Cops get 150 calls a day about crime... and 950 that aren’t


Caernarfon Herald - - NEWS - Steve Bag­nall

NORTH Wales Po­lice re­ceives 950 calls a day which are noth­ing to do with crime, fig­ures have re­vealed.

That means around 87% of the more than 1,100 calls to the force every day are about other mat­ters, in­clud­ing men­tal health and coun­cil is­sues, as de­mands on re­sources in­crease.

North Wales Po­lice Crime Com­mis­sioner Ar­fon Jones said that only 150 calls a day are ac­tu­ally about crime, as a new cam­paign is launched urg­ing the pub­lic to think be­fore di­al­ing 999 or 101, to help re­lieve pres­sures.

Mr Jones, him­self a for­mer po­lice in­spec­tor who worked in North Wales Po­lice’s old con­trol rooms in Wrex­ham and Col­wyn Bay, re­cently vis­ited the force’s Joint Con­trol Cen­tre in St As­aph, where this year they have dealt with an ex­tra 5,600 calls to 999.

That equates to an ex­tra 27 calls a day or a huge in­crease of 11.2%

In to­tal, the cen­tre in St As­aph han­dles over 400,000 emer­gency and 101 calls a year and, ac­cord­ing to Mr Jones, many of them are un­nec­es­sary.

Over the past two years, the num­ber of emails from the pub­lic has dou­bled to an av­er­age of 4,300 a month or 150 a day, with the num­ber of we­bchats tre­bling to 1,700 a month or 56 a day.

The force is also launch­ing a so­cial me­dia blitz to drum home the mes­sage this month.

Mr Jones said: “Many of the calls are not ac­tu­ally po­lice mat­ters and should be di­rected to other agen­cies, whether it be lo­cal au­thor­i­ties or the health board.

“You should only call 999 if there is a di­rect and im­me­di­ate threat to life or prop­erty or if a crime is in progress.

“Peo­ple need to think be­fore they pick up the phone and de­cide who they re­ally need to speak to.

“The prob­lem is that, if there’s nowhere else to go, then they will ring the po­lice ir­re­spec­tive of whether the po­lice can deal with it.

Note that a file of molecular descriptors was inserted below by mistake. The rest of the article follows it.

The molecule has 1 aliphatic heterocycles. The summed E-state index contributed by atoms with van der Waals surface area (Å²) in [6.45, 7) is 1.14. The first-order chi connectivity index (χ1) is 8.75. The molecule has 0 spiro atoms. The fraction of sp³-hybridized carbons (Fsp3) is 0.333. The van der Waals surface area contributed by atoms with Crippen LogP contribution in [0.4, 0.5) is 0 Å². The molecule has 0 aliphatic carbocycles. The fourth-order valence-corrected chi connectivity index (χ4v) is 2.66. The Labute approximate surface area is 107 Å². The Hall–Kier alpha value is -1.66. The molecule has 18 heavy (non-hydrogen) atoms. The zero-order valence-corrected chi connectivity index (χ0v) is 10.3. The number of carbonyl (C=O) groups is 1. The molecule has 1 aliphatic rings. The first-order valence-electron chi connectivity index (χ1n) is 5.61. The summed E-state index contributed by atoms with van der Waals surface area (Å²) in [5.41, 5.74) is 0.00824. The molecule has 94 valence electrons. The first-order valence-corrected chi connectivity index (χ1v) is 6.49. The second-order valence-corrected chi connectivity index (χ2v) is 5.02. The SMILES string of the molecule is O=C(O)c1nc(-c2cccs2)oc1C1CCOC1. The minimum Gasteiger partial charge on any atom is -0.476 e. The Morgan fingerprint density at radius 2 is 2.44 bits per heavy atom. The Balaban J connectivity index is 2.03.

“There are out-of-hours so­cial ser­vices but not ev­ery­one knows how to ac­cess them – ev­ery­one knows 999 and 101.

“That raises the ques­tion whether other pub­lic ser­vices pro­vide ad­e­quate ca­pa­bil­ity to re­spond and I don’t think they do.”

Su­per­in­ten­dent Neil Thomas is in charge of the con­trol room at St As­aph and he said: “We are fac­ing an in­creas­ing num­ber of calls and we’re try­ing to ed­u­cate the pub­lic that there are other agen­cies out there who might be more ap­pro­pri­ate for their needs.

“We re­ceive, on av­er­age, 1100 calls a day, of which 300 of these are 999 calls, and only 150 crimes per day on av­er­age are recorded in North Wales.

“Calls re­lat­ing to in­di­vid­u­als with men­tal health-re­lated is­sues, so­cial needs, vul­ner­a­ble or peo­ple who are re­ported miss­ing peo­ple are in­creas­ing.

“These types of calls clearly take longer to deal with.”

North Wales Po­lice now have col­leagues from North Wales Fire and Res­cue and the Welsh Am­bu­lance Ser­vice along­side them in the con­trol room.

Su­per­in­ten­dent Thomas said that the num­ber of calls com­ing into the cen­tre could reach 100 an hour over a sus­tained pe­riod and the ma­jor­ity of emer­gency calls are an­swered within the na­tional guide­lines of 10 sec­onds.

He added: “In a real emer­gency we would al­ways en­cour­age peo­ple to dial 999.

“But we do want to ed­u­cate peo­ple to think first be­fore calling the po­lice be­cause there are other op­tions.

“In­ap­pro­pri­ate calls tie up emer­gency lines and can put peo­ple’s lives at risk.”


● Po­lice and Crime Com­mis­sioner Ar­fon Jones, left, vis­its North Wales Po­lice’s con­trol cen­tre, St As­aph, with Merfyn Jones and Su­per­in­ten­dent Neil Thomas,stand­ing

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